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Welsh Witchcraft: A Guide to the Spirits, Lore, and Magic of Wales, Mhara Starling, Llewellyn Publications, 2022
Mhara Starling rightly names authenticity as a hallmark of Witches, and indeed she is refreshingly authentic herself. A native Welsh speaker, she began her journey into her craft as a Neopagan until she found her path in the traditional beliefs and practices of the very land on which she lived. She offers her own perspective unapologetically, explaining how her own approach to magic weaves folk practices together with the mythology of Wales and a spirituality based on it. This is, in fact, what sets her work apart from both Celtic spiritual and religious systems such as Druidry as well as from texts devoted exclusively to the rich folk magical traditions of Wales. She employs both, integrating them into a seamless tapestry of Witchcraft that is wholly Welsh and wholly her own.
Witchcraft is inherently personal, and Starling walks the fine line of openly acknowledging the variability of experiences people might have—particularly in religious settings—and adhering closely to the historical practices and beliefs of Wales. She also frames familiar elements of Pagan Witchcraft such as the use of wands and cauldrons within the Celtic milieu, explaining their relationship to Celtic mythology and providing explicit instructions about how to acquire them in a traditional manner. Just as significantly, she does not feel obliged to Wiccanize her practice by including tools which do not have a basis in Welsh spirituality.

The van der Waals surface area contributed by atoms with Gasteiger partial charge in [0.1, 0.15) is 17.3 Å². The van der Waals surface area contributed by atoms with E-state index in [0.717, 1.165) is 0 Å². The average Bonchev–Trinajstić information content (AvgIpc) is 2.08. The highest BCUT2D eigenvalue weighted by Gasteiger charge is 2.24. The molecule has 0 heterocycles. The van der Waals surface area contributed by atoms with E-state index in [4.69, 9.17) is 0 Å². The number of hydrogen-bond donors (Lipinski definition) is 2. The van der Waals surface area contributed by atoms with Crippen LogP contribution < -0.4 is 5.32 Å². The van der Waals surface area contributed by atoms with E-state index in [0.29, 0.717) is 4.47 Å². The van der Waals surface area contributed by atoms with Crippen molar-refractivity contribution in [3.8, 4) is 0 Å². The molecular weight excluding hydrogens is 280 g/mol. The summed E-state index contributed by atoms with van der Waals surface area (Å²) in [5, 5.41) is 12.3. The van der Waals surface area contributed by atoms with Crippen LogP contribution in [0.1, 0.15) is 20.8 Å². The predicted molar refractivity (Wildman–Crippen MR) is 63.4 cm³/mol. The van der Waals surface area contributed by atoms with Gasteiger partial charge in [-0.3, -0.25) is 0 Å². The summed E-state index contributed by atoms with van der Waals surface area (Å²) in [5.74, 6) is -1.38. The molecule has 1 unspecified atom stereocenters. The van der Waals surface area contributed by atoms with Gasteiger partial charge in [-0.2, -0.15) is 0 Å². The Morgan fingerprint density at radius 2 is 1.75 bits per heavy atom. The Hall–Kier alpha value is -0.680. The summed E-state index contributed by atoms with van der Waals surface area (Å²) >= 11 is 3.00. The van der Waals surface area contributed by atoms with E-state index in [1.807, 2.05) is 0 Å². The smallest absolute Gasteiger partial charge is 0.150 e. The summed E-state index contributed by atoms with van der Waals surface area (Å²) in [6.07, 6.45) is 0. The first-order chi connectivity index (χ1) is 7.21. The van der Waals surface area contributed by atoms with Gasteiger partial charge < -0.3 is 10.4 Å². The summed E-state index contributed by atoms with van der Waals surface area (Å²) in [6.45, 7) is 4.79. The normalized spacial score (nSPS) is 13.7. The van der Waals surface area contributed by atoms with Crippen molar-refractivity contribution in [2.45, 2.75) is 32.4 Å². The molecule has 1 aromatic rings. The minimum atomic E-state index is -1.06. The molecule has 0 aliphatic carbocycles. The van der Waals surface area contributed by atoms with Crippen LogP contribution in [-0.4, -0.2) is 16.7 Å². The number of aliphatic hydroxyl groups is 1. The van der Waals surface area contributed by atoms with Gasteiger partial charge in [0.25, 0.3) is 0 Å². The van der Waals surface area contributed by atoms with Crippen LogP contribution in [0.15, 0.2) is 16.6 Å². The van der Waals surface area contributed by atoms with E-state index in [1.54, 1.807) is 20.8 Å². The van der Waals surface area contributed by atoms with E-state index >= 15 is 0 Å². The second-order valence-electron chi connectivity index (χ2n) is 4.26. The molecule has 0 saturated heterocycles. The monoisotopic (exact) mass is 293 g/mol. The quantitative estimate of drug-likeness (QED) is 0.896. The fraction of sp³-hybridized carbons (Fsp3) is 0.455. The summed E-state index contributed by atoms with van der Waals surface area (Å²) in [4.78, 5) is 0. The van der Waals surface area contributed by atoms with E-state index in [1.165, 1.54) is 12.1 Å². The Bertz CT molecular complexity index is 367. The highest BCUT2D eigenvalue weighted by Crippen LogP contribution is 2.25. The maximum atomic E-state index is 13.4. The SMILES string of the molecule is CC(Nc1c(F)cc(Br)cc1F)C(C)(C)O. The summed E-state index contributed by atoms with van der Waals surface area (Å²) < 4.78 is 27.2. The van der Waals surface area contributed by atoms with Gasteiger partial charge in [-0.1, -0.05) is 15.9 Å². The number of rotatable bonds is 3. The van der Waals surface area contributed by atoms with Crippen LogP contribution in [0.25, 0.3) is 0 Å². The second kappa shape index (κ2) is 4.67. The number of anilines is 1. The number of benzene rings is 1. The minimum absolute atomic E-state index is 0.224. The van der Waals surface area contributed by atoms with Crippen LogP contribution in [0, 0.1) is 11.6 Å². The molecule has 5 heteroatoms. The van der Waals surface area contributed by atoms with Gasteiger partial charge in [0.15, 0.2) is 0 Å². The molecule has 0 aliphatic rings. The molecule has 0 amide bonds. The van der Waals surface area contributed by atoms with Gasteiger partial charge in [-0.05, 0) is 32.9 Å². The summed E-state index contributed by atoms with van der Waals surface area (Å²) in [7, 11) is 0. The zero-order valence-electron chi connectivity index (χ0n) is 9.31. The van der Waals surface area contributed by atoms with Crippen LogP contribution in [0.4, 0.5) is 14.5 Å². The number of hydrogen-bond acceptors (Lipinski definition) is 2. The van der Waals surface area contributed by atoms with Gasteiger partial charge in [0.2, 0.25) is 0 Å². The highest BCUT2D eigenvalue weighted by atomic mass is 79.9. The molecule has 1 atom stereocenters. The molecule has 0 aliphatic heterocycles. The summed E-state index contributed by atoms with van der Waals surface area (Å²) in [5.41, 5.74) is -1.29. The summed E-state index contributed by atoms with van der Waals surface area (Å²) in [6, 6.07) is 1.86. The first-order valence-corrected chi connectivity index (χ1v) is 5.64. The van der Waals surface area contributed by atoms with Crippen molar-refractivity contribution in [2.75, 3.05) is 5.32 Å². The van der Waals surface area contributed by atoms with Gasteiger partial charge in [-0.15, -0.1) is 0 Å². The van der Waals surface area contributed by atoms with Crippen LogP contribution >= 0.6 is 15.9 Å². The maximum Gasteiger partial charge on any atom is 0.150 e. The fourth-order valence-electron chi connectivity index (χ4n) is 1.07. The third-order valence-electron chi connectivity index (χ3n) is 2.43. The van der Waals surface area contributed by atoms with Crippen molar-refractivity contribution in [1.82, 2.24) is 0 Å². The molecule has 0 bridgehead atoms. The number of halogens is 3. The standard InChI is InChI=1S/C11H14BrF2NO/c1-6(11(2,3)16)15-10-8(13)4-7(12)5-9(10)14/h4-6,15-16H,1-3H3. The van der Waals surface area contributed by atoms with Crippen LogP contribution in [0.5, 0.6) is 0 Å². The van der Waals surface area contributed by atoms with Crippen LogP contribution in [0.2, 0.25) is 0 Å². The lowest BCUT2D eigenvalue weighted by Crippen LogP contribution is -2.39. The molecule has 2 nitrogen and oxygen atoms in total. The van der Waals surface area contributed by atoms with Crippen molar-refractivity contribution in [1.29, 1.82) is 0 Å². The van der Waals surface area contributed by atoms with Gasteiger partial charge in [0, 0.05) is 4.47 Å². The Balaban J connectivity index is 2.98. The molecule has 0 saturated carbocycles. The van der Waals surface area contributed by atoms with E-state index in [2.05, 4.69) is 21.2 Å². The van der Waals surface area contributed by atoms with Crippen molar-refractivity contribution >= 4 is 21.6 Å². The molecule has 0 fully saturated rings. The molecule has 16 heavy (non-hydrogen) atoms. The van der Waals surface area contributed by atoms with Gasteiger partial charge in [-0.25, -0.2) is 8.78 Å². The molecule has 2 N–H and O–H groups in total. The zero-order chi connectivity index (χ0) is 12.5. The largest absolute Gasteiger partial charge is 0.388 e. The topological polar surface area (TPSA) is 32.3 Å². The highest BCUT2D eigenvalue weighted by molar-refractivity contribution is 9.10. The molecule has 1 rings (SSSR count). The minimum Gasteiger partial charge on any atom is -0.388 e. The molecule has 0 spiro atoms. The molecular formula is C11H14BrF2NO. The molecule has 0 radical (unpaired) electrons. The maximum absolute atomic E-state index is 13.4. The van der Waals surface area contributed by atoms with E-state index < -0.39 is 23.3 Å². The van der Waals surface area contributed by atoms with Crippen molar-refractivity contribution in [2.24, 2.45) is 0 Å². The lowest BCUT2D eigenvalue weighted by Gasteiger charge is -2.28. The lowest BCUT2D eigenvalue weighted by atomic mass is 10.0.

Seekers newer on their paths would do well to explore the world Starling beckons you into—as would more experienced practitioners of magic. Welsh Witchraft deserves a place on the shelf for its unique perspective. Perhaps you already have some Welsh fairy tales and a book of folklore or herbal charms from the region—it is highly unlikely that their authors actually grew up chasing fairy lights through churchyards on Anglesey as Starling did. Her spells are mostly either traditional ones or her interpretation of traditional charms and invocations but what sets them apart is her real-world insight into how each fits into a modern practice. Her deft way of introducing the reader simultaneously to folk magic and religious understanding is so seamless that it is difficult to imagine that folk charms and Celtic spirituality (such as Druidism) have typically been understood as distinct from one another. Mhara Starling has created something truly beautiful in her own practice of Welsh Witchcraft, and in her book, she invites you to share it.